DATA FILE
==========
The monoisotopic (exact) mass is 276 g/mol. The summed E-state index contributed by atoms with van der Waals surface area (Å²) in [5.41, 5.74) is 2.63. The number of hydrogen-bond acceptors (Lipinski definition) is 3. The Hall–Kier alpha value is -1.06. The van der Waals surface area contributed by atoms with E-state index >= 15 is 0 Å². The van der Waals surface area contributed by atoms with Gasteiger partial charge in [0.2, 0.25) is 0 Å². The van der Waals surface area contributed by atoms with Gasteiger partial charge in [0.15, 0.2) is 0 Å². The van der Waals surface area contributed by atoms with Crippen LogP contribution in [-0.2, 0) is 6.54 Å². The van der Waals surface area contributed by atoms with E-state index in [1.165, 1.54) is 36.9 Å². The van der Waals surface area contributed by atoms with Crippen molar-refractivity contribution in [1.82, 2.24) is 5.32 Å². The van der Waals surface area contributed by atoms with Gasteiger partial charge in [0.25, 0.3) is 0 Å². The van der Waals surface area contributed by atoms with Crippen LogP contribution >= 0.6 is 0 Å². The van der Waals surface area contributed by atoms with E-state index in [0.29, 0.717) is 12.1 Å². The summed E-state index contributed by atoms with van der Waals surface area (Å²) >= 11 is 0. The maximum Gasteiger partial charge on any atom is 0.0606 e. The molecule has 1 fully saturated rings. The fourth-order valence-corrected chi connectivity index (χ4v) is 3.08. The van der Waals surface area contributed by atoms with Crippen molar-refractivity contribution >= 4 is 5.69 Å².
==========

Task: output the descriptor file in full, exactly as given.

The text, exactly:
The monoisotopic (exact) mass is 276 g/mol. The summed E-state index contributed by atoms with van der Waals surface area (Å²) in [5.41, 5.74) is 2.63. The number of hydrogen-bond acceptors (Lipinski definition) is 3. The Hall–Kier alpha value is -1.06. The van der Waals surface area contributed by atoms with E-state index >= 15 is 0 Å². The van der Waals surface area contributed by atoms with Gasteiger partial charge in [0.2, 0.25) is 0 Å². The van der Waals surface area contributed by atoms with Gasteiger partial charge in [0.15, 0.2) is 0 Å². The van der Waals surface area contributed by atoms with Crippen LogP contribution in [-0.2, 0) is 6.54 Å². The van der Waals surface area contributed by atoms with E-state index in [1.165, 1.54) is 36.9 Å². The van der Waals surface area contributed by atoms with Crippen molar-refractivity contribution in [1.82, 2.24) is 5.32 Å². The van der Waals surface area contributed by atoms with Gasteiger partial charge in [0.25, 0.3) is 0 Å². The van der Waals surface area contributed by atoms with Crippen LogP contribution >= 0.6 is 0 Å². The van der Waals surface area contributed by atoms with E-state index in [0.29, 0.717) is 12.1 Å². The summed E-state index contributed by atoms with van der Waals surface area (Å²) >= 11 is 0. The maximum Gasteiger partial charge on any atom is 0.0606 e. The molecule has 1 fully saturated rings. The fourth-order valence-corrected chi connectivity index (χ4v) is 3.08. The van der Waals surface area contributed by atoms with Crippen molar-refractivity contribution >= 4 is 5.69 Å².